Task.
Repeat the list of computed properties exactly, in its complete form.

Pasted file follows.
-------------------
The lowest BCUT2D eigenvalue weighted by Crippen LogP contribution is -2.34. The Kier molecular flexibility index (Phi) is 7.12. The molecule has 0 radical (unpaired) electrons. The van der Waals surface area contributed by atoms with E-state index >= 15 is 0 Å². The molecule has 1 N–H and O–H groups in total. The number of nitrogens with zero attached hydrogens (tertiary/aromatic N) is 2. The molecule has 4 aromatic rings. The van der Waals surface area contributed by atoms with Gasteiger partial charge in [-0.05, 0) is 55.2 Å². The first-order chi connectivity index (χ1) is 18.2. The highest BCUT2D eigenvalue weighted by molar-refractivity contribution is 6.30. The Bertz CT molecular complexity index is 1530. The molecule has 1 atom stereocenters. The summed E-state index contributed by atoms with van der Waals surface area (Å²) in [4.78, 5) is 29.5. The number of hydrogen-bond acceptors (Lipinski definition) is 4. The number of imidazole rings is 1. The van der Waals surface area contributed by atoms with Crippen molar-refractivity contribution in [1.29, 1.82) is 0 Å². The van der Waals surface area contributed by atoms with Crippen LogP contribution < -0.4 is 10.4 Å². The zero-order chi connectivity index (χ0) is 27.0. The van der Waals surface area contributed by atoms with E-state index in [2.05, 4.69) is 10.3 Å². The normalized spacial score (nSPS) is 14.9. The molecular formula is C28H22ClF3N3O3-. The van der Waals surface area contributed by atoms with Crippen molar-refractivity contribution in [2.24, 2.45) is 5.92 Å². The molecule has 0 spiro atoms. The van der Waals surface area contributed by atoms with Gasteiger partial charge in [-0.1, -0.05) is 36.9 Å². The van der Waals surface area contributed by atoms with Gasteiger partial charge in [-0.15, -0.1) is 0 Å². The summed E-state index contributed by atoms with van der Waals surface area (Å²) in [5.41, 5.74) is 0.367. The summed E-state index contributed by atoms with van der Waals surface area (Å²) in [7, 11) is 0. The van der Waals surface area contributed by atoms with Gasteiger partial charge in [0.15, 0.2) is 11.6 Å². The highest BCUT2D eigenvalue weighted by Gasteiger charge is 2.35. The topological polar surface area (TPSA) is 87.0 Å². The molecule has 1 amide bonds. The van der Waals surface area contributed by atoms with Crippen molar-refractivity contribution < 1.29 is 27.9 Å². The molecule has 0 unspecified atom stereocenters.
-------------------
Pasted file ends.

The lowest BCUT2D eigenvalue weighted by Crippen LogP contribution is -2.34. The Kier molecular flexibility index (Phi) is 7.12. The molecule has 0 radical (unpaired) electrons. The van der Waals surface area contributed by atoms with E-state index >= 15 is 0 Å². The molecule has 1 N–H and O–H groups in total. The number of nitrogens with zero attached hydrogens (tertiary/aromatic N) is 2. The molecule has 4 aromatic rings. The van der Waals surface area contributed by atoms with Gasteiger partial charge in [-0.05, 0) is 55.2 Å². The first-order chi connectivity index (χ1) is 18.2. The highest BCUT2D eigenvalue weighted by molar-refractivity contribution is 6.30. The Bertz CT molecular complexity index is 1530. The molecule has 1 atom stereocenters. The summed E-state index contributed by atoms with van der Waals surface area (Å²) in [4.78, 5) is 29.5. The number of hydrogen-bond acceptors (Lipinski definition) is 4. The number of imidazole rings is 1. The van der Waals surface area contributed by atoms with Crippen molar-refractivity contribution in [1.29, 1.82) is 0 Å². The van der Waals surface area contributed by atoms with Crippen LogP contribution < -0.4 is 10.4 Å². The zero-order chi connectivity index (χ0) is 27.0. The van der Waals surface area contributed by atoms with E-state index in [2.05, 4.69) is 10.3 Å². The normalized spacial score (nSPS) is 14.9. The molecular formula is C28H22ClF3N3O3-. The van der Waals surface area contributed by atoms with Crippen molar-refractivity contribution in [2.24, 2.45) is 5.92 Å². The molecule has 0 spiro atoms. The van der Waals surface area contributed by atoms with Gasteiger partial charge in [-0.1, -0.05) is 36.9 Å². The van der Waals surface area contributed by atoms with Gasteiger partial charge in [-0.15, -0.1) is 0 Å². The summed E-state index contributed by atoms with van der Waals surface area (Å²) in [5.41, 5.74) is 0.367. The summed E-state index contributed by atoms with van der Waals surface area (Å²) in [7, 11) is 0. The van der Waals surface area contributed by atoms with Gasteiger partial charge in [0.15, 0.2) is 11.6 Å². The highest BCUT2D eigenvalue weighted by Gasteiger charge is 2.35. The topological polar surface area (TPSA) is 87.0 Å². The molecule has 1 amide bonds. The van der Waals surface area contributed by atoms with Crippen molar-refractivity contribution < 1.29 is 27.9 Å². The molecule has 0 unspecified atom stereocenters.